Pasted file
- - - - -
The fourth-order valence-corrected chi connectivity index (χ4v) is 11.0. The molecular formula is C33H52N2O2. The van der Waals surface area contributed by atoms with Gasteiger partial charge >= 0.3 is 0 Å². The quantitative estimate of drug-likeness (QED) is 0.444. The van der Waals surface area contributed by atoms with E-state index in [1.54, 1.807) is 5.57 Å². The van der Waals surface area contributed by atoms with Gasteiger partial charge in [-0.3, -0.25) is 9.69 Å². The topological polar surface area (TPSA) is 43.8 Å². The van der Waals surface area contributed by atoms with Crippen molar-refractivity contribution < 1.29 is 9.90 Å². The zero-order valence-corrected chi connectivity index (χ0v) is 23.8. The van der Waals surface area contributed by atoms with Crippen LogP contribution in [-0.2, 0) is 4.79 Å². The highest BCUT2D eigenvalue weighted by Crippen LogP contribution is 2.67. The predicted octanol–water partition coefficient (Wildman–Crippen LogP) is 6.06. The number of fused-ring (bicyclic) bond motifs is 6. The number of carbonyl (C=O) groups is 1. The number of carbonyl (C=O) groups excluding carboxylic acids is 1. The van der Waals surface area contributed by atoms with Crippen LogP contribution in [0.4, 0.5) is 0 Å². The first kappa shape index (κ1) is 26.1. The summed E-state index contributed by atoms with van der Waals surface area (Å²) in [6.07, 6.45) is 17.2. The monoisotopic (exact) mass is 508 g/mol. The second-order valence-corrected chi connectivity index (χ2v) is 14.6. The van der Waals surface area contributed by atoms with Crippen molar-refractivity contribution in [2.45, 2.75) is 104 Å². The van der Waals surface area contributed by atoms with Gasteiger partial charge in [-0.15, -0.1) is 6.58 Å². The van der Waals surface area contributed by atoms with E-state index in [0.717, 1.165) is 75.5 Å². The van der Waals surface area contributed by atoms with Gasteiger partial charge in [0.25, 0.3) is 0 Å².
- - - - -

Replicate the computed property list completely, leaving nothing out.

The fourth-order valence-corrected chi connectivity index (χ4v) is 11.0. The molecular formula is C33H52N2O2. The van der Waals surface area contributed by atoms with Gasteiger partial charge >= 0.3 is 0 Å². The quantitative estimate of drug-likeness (QED) is 0.444. The van der Waals surface area contributed by atoms with E-state index in [1.54, 1.807) is 5.57 Å². The van der Waals surface area contributed by atoms with Gasteiger partial charge in [-0.3, -0.25) is 9.69 Å². The topological polar surface area (TPSA) is 43.8 Å². The van der Waals surface area contributed by atoms with Crippen molar-refractivity contribution < 1.29 is 9.90 Å². The zero-order valence-corrected chi connectivity index (χ0v) is 23.8. The van der Waals surface area contributed by atoms with Crippen LogP contribution in [-0.2, 0) is 4.79 Å². The highest BCUT2D eigenvalue weighted by Crippen LogP contribution is 2.67. The predicted octanol–water partition coefficient (Wildman–Crippen LogP) is 6.06. The number of fused-ring (bicyclic) bond motifs is 6. The number of carbonyl (C=O) groups is 1. The number of carbonyl (C=O) groups excluding carboxylic acids is 1. The van der Waals surface area contributed by atoms with Crippen LogP contribution in [0.4, 0.5) is 0 Å². The first kappa shape index (κ1) is 26.1. The summed E-state index contributed by atoms with van der Waals surface area (Å²) in [6.07, 6.45) is 17.2. The monoisotopic (exact) mass is 508 g/mol. The second-order valence-corrected chi connectivity index (χ2v) is 14.6. The van der Waals surface area contributed by atoms with Crippen molar-refractivity contribution in [2.45, 2.75) is 104 Å². The van der Waals surface area contributed by atoms with Gasteiger partial charge in [-0.15, -0.1) is 6.58 Å². The van der Waals surface area contributed by atoms with E-state index in [0.717, 1.165) is 75.5 Å². The van der Waals surface area contributed by atoms with Gasteiger partial charge in [0.25, 0.3) is 0 Å².